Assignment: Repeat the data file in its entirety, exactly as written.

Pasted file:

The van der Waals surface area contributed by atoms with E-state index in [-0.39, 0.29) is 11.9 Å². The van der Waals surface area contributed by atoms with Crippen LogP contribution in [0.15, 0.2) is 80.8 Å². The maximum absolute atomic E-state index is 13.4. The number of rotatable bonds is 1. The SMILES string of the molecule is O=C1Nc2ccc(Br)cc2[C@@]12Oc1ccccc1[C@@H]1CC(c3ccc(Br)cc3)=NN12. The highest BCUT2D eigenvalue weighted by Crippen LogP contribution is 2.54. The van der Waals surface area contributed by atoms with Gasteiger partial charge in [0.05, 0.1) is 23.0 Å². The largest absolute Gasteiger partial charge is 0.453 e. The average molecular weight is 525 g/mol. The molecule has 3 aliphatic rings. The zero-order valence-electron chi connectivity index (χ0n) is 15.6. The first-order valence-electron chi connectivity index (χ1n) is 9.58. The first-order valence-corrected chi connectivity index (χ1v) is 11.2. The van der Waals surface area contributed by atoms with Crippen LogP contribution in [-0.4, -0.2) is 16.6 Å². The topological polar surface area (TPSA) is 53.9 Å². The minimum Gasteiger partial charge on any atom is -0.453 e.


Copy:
The van der Waals surface area contributed by atoms with E-state index in [-0.39, 0.29) is 11.9 Å². The van der Waals surface area contributed by atoms with Crippen LogP contribution in [0.15, 0.2) is 80.8 Å². The maximum absolute atomic E-state index is 13.4. The number of rotatable bonds is 1. The SMILES string of the molecule is O=C1Nc2ccc(Br)cc2[C@@]12Oc1ccccc1[C@@H]1CC(c3ccc(Br)cc3)=NN12. The highest BCUT2D eigenvalue weighted by Crippen LogP contribution is 2.54. The van der Waals surface area contributed by atoms with Gasteiger partial charge in [0.05, 0.1) is 23.0 Å². The largest absolute Gasteiger partial charge is 0.453 e. The average molecular weight is 525 g/mol. The molecule has 3 aliphatic rings. The zero-order valence-electron chi connectivity index (χ0n) is 15.6. The first-order valence-electron chi connectivity index (χ1n) is 9.58. The first-order valence-corrected chi connectivity index (χ1v) is 11.2. The van der Waals surface area contributed by atoms with Crippen LogP contribution in [-0.4, -0.2) is 16.6 Å². The topological polar surface area (TPSA) is 53.9 Å². The minimum Gasteiger partial charge on any atom is -0.453 e.